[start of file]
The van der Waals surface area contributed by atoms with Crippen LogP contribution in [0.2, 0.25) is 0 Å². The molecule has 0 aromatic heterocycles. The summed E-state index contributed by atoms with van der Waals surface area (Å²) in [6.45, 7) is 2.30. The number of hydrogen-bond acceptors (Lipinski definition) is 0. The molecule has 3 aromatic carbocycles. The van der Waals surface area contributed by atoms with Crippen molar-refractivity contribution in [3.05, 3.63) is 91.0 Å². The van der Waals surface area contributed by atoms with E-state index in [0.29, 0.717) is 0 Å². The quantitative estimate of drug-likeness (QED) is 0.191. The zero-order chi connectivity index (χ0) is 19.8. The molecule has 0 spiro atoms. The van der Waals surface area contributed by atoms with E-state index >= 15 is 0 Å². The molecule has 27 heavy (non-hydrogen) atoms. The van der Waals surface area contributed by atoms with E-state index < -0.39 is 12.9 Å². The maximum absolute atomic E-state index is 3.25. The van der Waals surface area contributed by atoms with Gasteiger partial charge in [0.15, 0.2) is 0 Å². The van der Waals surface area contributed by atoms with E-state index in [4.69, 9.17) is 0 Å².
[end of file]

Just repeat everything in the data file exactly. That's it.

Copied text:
The van der Waals surface area contributed by atoms with Crippen LogP contribution in [0.2, 0.25) is 0 Å². The molecule has 0 aromatic heterocycles. The summed E-state index contributed by atoms with van der Waals surface area (Å²) in [6.45, 7) is 2.30. The number of hydrogen-bond acceptors (Lipinski definition) is 0. The molecule has 3 aromatic carbocycles. The van der Waals surface area contributed by atoms with Crippen molar-refractivity contribution in [3.05, 3.63) is 91.0 Å². The van der Waals surface area contributed by atoms with E-state index in [0.29, 0.717) is 0 Å². The quantitative estimate of drug-likeness (QED) is 0.191. The zero-order chi connectivity index (χ0) is 19.8. The molecule has 0 spiro atoms. The van der Waals surface area contributed by atoms with E-state index >= 15 is 0 Å². The molecule has 27 heavy (non-hydrogen) atoms. The van der Waals surface area contributed by atoms with E-state index < -0.39 is 12.9 Å². The maximum absolute atomic E-state index is 3.25. The van der Waals surface area contributed by atoms with Gasteiger partial charge in [0.15, 0.2) is 0 Å². The van der Waals surface area contributed by atoms with E-state index in [4.69, 9.17) is 0 Å².